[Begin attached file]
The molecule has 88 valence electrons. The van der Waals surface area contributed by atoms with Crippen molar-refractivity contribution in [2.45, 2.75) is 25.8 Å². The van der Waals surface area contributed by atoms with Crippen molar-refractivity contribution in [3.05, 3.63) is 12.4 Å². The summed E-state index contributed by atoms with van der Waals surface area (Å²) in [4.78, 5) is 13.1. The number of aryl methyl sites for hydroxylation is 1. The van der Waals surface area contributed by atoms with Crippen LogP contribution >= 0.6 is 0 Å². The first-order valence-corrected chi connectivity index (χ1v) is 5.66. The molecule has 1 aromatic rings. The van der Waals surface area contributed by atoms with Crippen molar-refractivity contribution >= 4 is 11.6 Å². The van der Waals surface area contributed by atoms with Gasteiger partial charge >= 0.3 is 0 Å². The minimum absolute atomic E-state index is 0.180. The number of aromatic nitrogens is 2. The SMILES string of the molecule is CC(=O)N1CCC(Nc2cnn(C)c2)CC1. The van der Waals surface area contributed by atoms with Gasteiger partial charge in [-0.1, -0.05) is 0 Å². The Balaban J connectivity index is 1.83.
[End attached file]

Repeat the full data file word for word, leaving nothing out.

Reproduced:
The molecule has 88 valence electrons. The van der Waals surface area contributed by atoms with Crippen molar-refractivity contribution in [2.45, 2.75) is 25.8 Å². The van der Waals surface area contributed by atoms with Crippen molar-refractivity contribution in [3.05, 3.63) is 12.4 Å². The summed E-state index contributed by atoms with van der Waals surface area (Å²) in [4.78, 5) is 13.1. The number of aryl methyl sites for hydroxylation is 1. The van der Waals surface area contributed by atoms with Crippen LogP contribution >= 0.6 is 0 Å². The first-order valence-corrected chi connectivity index (χ1v) is 5.66. The molecule has 1 aromatic rings. The van der Waals surface area contributed by atoms with Crippen molar-refractivity contribution >= 4 is 11.6 Å². The van der Waals surface area contributed by atoms with Gasteiger partial charge >= 0.3 is 0 Å². The minimum absolute atomic E-state index is 0.180. The number of aromatic nitrogens is 2. The SMILES string of the molecule is CC(=O)N1CCC(Nc2cnn(C)c2)CC1. The van der Waals surface area contributed by atoms with Gasteiger partial charge in [-0.1, -0.05) is 0 Å². The Balaban J connectivity index is 1.83.